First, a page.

Weird: The Al Yankovic Story
✰✰✰½ (out of five)
Synopsis: The unexaggerated true story about the greatest musician of our time. From a conventional upbringing where playing the accordion was a sin, "Weird Al" Yankovic rebels and makes his dream of changing the words to world-renowned songs come true. An instant success and sex symbol, Al lives an excessive lifestyle and pursues an infamous romance that nearly destroys him.
Review: My first concert was "Weird" Al Yankovic, so needless to say, there was a strong anticipation on my part for "Weird: The Al Yankovic Story." Anyone who has followed the notable song parody artist knows the charm he carries, whether the parodies are exceptional or less than: you know you'll be entertained no matter what.
Ultimately, "Weird" does that, but not without some humor really pushed hard and sometimes forced. What benefits Yankovic as a performer is the writing--as in the original song. The saying goes "imitation is the sincerest form of flattery," but sometimes the outcome is better when the source material is better. So could be said about "Weird," a fictionalized parody of the man Weird Al. He himself joked on his Behind the Music why he is the subject of one of the VH1 show's episodes--no drugs, drinking, sex scandals, etc. So for "Weird," they created it all in a quasi-"Walk Hard" manner with multiple tropes of musician biopics.
With Daniel Radcliffe leading the way as the titular man, the man once known as Harry Potter is fighting different demons. Sex, drugs, Dr. Dimento (Rainn Wilson), and a cold and calculating Madonna (played effortlessly and wonderfully by Evan Rachel Wood) all factor into Yankovic's downfall (in the movie) and subsequent redemption. It's an odd angle to take, but it is meant for laughs. The problem is that as charming as Radcliffe is as Al, the writing is just not strong enough to get past the charming stage. I sure as hell appreciate the cameos (very saturated, including one by the actual Al as a record producer turning the fake Al down). Everything feels forced, like they want to shake the audience awake, pleading why they are laughing consistently. Writer-director Eric Appel has some experience in spoofing genres, notably "Brooklyn Nine-Nine." I just don't think this was at that level either; it's filled with hit-or-miss.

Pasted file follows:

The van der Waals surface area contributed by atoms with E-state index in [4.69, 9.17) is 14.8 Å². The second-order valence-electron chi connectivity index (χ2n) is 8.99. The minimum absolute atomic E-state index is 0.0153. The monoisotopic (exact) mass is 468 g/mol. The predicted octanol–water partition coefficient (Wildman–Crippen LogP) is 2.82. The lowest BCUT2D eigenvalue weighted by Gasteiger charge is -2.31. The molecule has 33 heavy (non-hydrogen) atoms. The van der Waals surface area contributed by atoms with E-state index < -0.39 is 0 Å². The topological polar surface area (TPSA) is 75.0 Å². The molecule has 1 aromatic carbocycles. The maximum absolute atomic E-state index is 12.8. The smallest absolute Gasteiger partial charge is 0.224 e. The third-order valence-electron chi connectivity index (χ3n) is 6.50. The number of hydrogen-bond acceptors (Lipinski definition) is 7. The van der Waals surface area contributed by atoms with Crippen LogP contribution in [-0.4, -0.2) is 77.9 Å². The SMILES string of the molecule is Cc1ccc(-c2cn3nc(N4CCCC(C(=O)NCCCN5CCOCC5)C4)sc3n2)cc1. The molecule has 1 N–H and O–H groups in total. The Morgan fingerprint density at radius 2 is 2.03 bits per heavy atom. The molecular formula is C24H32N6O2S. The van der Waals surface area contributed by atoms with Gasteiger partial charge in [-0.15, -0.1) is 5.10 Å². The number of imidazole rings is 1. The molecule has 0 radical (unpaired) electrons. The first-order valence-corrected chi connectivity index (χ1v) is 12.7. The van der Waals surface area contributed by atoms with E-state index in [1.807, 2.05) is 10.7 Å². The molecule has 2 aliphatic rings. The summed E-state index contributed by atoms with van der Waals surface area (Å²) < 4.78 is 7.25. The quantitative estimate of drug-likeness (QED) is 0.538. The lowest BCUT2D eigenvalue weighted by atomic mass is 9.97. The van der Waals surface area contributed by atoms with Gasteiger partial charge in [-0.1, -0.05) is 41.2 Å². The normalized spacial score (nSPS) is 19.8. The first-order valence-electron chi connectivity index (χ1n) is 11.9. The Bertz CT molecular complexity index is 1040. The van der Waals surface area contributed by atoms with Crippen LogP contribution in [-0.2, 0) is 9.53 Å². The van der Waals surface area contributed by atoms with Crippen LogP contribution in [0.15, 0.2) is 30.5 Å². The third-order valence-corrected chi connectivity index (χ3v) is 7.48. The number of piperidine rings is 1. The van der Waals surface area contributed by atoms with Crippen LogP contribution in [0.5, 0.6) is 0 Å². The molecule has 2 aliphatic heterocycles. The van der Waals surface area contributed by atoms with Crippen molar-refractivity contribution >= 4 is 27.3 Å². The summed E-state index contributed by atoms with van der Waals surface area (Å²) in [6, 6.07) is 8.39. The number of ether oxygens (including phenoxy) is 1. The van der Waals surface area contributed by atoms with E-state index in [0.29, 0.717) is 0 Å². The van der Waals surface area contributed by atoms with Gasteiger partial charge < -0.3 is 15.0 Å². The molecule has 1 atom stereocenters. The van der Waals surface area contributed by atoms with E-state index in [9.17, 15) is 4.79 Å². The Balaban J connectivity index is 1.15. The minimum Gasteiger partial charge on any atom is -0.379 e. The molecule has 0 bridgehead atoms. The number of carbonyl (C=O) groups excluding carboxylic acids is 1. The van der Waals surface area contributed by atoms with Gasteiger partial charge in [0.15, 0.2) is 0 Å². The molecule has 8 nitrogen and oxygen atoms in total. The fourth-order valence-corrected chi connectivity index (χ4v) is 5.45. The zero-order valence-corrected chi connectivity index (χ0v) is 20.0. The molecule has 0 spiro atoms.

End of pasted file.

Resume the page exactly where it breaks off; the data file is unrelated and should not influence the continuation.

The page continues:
In some weird (no pun intended) way, Roku and their Roku Channel streaming service is going meta, like all other things. With so many streaming services throwing original content on the wall, not caring of what quality sticks but only with the goal to elbow their ways to a seat at the table. It is a bit of unintended consequences that Roku aimed to make a mainstream splash with a parodied biopic of a notable parody artists, despite it's outcome not quite being of the level of it's subject.
In the end, "Weird" is charming to recommend, and I was entertained enough to give it positive grading, but not without some reservations about the filler in this bologna.
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